But even if these metrics and this effective measurement are in place, Gontmakher points out, “the state and the population understand what poverty is in completely different ways.” Moscow came up with a state definition in 1991 when Gorbachev introduced the concept of a minimum consumer budget. Under its terms, about 15 percent of all Russians were poor.
A year later, after the disintegration of the USSR, that share jumped to more than 50 percent; and so Yeltsin changed the poverty line, introducing complexities that had the effect of allowing the government to say that far fewer people were poor than in fact were, the economist continues. That tradition has continued under Putin.
With the new definition of poverty in place, Moscow overnight was able to reduce the number of poor people it said Russia had by 50 percent. Unfortunately, this kind of playing with definitions by state officials has remained the dominant Russian approach. If one used the 1991 definition now, about 25 percent of Russians would be classed as poor.
But that figure, twice as high as the one Kremlin officials announce, is still too low because Russians’ understanding of what they need not to be poor has changed over time. What would have been viewed as a worthy life 40 years ago would now be seen by most as the direst form of poverty.
The European Statistical Agency is one of the institutions that has tried to come up with a modern definition of well-being. It says that nine material “goods” are to be considered the normal basis for a life above poverty. These include eating meat every day, having a car, television, telephone, the chance to take a week-long vacation and savings to pay for the unexpected.
The Russian state statistical agency refuses to use such a measure of well-being and hence of poverty because if it did the share of Russians who would be classified as poor would skyrocket. It would be “much higher than 25 percent” and thus an embarrassment to the powers that be, Gontmakher says.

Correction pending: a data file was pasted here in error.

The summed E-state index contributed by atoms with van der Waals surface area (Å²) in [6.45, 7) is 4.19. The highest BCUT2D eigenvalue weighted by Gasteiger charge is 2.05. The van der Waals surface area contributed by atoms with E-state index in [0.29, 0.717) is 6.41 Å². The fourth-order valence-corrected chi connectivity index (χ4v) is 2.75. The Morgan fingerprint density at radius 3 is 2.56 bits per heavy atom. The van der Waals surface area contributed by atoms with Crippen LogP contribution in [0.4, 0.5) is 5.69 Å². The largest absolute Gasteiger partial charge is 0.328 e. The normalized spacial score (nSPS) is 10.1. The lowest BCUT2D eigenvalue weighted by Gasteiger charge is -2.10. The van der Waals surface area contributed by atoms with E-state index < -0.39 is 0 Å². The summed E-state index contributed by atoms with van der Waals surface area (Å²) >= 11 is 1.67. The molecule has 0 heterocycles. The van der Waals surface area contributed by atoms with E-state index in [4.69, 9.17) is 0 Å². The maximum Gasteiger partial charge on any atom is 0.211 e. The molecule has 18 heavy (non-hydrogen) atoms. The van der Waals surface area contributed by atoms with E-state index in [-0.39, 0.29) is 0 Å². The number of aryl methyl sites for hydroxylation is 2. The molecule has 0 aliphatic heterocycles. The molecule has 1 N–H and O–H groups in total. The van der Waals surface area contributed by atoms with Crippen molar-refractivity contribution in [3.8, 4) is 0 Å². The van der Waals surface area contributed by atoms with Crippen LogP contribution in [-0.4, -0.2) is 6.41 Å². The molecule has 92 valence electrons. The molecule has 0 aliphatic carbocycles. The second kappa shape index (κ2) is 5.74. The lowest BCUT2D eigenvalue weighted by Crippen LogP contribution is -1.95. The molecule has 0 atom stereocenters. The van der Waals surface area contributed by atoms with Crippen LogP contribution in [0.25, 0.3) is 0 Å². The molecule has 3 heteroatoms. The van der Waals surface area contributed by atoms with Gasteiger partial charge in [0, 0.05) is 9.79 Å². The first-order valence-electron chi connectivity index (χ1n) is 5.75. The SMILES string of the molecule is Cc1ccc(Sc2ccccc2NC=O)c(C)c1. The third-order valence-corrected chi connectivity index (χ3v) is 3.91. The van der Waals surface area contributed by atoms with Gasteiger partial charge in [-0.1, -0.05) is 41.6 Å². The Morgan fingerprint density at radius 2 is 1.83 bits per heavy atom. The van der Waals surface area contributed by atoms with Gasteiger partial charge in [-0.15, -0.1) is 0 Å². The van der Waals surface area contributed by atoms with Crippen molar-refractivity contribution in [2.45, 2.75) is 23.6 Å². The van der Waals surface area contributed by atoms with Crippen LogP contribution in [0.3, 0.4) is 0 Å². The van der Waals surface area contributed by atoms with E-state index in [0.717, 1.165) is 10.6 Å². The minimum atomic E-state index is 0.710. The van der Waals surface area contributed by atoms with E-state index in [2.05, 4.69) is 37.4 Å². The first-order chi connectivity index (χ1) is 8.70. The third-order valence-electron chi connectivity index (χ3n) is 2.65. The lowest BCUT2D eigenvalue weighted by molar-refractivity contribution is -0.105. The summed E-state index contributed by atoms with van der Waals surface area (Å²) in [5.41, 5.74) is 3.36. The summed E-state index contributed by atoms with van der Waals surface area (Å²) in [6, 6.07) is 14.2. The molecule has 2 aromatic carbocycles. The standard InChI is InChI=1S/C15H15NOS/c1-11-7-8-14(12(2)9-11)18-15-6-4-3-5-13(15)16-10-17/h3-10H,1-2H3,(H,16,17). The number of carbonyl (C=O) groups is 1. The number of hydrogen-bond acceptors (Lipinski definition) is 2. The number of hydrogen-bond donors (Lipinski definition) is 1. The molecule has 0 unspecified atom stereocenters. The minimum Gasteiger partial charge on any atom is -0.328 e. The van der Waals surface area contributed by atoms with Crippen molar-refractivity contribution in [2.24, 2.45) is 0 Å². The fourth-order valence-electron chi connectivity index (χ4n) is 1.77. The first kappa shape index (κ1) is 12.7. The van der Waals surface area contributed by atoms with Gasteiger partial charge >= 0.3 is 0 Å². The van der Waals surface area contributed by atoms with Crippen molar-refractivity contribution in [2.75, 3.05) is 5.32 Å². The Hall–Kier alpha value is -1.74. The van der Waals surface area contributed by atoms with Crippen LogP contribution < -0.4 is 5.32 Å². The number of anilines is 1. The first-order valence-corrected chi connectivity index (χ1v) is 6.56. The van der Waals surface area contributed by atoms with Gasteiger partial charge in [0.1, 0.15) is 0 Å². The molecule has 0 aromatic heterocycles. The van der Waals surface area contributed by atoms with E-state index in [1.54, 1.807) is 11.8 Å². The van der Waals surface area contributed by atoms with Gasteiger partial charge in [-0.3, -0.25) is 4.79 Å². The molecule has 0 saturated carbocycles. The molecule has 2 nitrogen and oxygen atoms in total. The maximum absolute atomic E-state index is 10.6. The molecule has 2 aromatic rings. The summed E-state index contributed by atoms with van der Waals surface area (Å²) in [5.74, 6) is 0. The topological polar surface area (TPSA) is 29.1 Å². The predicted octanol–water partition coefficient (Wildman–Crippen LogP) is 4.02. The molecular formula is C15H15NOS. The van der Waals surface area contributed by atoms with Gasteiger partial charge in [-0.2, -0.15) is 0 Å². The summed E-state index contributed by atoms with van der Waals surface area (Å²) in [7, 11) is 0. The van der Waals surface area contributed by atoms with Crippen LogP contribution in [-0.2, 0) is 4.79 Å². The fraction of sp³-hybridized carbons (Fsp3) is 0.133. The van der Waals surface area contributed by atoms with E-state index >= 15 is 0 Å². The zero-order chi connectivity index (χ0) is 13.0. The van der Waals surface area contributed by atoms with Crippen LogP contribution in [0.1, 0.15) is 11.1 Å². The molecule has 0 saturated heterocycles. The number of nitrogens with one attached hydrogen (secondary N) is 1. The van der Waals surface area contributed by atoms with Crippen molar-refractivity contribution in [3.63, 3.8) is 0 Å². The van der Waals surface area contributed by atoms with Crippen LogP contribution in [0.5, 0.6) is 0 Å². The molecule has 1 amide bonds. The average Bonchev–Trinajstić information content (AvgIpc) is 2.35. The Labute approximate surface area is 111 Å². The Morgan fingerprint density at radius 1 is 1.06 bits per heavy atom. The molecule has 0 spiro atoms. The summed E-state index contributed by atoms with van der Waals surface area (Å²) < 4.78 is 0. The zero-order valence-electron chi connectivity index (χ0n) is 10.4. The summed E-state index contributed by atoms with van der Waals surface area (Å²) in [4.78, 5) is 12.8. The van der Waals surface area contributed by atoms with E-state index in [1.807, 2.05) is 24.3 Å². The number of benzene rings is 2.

Polls confirm that: 50 percent of parents say they have financial problems, only 36 percent have savings, 40 percent of the population doesn’t have enough to pay for food and clothing, and 70 percent of Russian families now live on the edge of financial disaster. And what is especially worrisome, only a third of Russians have funds to invest in their future, gain access to medical care, and take part in cultural life.
Russians with such problems see themselves not as living but as surviving. And their ideas about poverty are fundamentally different than those dreamed up by better-off bureaucrats, the economist says. Poverty in modern countries must be defined not by officials but by a consensus of the population.
Consequently, Gontmakher says, “attempts of the current Russian government in its running after ‘optimization’ and ‘improvement’ in the methods of defining poverty are condemned in the best case to a lack of understanding by society” which has its own ideas about what poverty means at any particular time.
It is time for everyone in the government and outside it to understand, the economist and frequent critic of the powers that be says, that “Russian social policy can become genuinely effective only when it becomes part of a democratic process.” Anything else is playing at arithmetic games which fool no one.